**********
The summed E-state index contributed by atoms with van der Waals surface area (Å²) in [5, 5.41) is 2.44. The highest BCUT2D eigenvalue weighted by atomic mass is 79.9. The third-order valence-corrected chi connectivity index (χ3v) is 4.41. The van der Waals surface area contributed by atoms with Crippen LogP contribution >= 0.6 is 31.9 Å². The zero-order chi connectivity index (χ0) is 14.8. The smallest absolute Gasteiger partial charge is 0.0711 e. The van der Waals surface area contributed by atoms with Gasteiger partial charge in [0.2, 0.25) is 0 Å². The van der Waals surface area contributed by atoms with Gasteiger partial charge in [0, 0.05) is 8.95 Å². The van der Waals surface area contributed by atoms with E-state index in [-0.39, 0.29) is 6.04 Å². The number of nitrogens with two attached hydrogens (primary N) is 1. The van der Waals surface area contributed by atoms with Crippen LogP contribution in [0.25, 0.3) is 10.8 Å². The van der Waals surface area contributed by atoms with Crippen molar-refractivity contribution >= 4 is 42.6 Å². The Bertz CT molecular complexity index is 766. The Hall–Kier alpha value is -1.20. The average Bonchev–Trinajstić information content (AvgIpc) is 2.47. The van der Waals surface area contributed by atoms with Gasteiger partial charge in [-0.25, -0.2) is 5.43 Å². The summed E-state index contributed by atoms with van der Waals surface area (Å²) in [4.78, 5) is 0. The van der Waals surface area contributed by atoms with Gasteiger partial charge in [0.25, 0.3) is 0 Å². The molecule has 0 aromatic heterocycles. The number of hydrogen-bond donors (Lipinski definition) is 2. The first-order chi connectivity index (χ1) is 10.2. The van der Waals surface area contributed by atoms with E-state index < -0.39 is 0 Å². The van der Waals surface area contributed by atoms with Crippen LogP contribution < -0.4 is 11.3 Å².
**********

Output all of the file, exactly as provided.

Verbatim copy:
The summed E-state index contributed by atoms with van der Waals surface area (Å²) in [5, 5.41) is 2.44. The highest BCUT2D eigenvalue weighted by atomic mass is 79.9. The third-order valence-corrected chi connectivity index (χ3v) is 4.41. The van der Waals surface area contributed by atoms with Crippen LogP contribution >= 0.6 is 31.9 Å². The zero-order chi connectivity index (χ0) is 14.8. The smallest absolute Gasteiger partial charge is 0.0711 e. The van der Waals surface area contributed by atoms with Gasteiger partial charge in [0.2, 0.25) is 0 Å². The van der Waals surface area contributed by atoms with Gasteiger partial charge in [0, 0.05) is 8.95 Å². The van der Waals surface area contributed by atoms with E-state index in [-0.39, 0.29) is 6.04 Å². The number of nitrogens with two attached hydrogens (primary N) is 1. The van der Waals surface area contributed by atoms with Crippen LogP contribution in [0.25, 0.3) is 10.8 Å². The van der Waals surface area contributed by atoms with Crippen molar-refractivity contribution >= 4 is 42.6 Å². The Bertz CT molecular complexity index is 766. The Hall–Kier alpha value is -1.20. The average Bonchev–Trinajstić information content (AvgIpc) is 2.47. The van der Waals surface area contributed by atoms with Gasteiger partial charge in [-0.25, -0.2) is 5.43 Å². The summed E-state index contributed by atoms with van der Waals surface area (Å²) in [4.78, 5) is 0. The van der Waals surface area contributed by atoms with Gasteiger partial charge in [0.25, 0.3) is 0 Å². The molecule has 0 aromatic heterocycles. The number of hydrogen-bond donors (Lipinski definition) is 2. The first-order chi connectivity index (χ1) is 10.2. The van der Waals surface area contributed by atoms with E-state index < -0.39 is 0 Å². The van der Waals surface area contributed by atoms with Crippen LogP contribution < -0.4 is 11.3 Å².